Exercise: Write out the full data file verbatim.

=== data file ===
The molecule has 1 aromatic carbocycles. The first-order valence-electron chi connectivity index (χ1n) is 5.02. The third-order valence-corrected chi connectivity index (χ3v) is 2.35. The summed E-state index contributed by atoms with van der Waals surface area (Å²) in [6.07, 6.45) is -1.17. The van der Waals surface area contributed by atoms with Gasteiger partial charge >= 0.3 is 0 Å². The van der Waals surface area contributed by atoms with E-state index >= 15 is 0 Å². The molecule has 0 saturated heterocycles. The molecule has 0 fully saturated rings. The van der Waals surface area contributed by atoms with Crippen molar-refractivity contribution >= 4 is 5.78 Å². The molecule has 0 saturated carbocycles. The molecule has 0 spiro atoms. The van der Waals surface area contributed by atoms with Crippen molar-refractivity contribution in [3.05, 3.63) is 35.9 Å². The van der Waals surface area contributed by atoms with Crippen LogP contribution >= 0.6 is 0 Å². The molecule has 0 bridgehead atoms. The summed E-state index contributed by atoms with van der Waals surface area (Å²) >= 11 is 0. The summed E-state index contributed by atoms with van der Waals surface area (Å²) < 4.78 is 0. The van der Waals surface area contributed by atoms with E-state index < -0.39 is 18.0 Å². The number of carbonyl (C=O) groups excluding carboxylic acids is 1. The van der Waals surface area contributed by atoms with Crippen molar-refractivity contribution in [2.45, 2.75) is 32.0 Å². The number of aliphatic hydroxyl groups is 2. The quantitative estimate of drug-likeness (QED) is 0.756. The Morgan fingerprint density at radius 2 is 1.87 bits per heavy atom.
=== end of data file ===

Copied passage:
The molecule has 1 aromatic carbocycles. The first-order valence-electron chi connectivity index (χ1n) is 5.02. The third-order valence-corrected chi connectivity index (χ3v) is 2.35. The summed E-state index contributed by atoms with van der Waals surface area (Å²) in [6.07, 6.45) is -1.17. The van der Waals surface area contributed by atoms with Gasteiger partial charge >= 0.3 is 0 Å². The van der Waals surface area contributed by atoms with E-state index >= 15 is 0 Å². The molecule has 0 saturated heterocycles. The molecule has 0 fully saturated rings. The van der Waals surface area contributed by atoms with Crippen molar-refractivity contribution >= 4 is 5.78 Å². The molecule has 0 saturated carbocycles. The molecule has 0 spiro atoms. The van der Waals surface area contributed by atoms with Crippen molar-refractivity contribution in [3.05, 3.63) is 35.9 Å². The van der Waals surface area contributed by atoms with Crippen LogP contribution >= 0.6 is 0 Å². The molecule has 0 bridgehead atoms. The summed E-state index contributed by atoms with van der Waals surface area (Å²) >= 11 is 0. The summed E-state index contributed by atoms with van der Waals surface area (Å²) < 4.78 is 0. The van der Waals surface area contributed by atoms with E-state index < -0.39 is 18.0 Å². The number of carbonyl (C=O) groups excluding carboxylic acids is 1. The van der Waals surface area contributed by atoms with Crippen molar-refractivity contribution in [2.45, 2.75) is 32.0 Å². The number of aliphatic hydroxyl groups is 2. The quantitative estimate of drug-likeness (QED) is 0.756. The Morgan fingerprint density at radius 2 is 1.87 bits per heavy atom.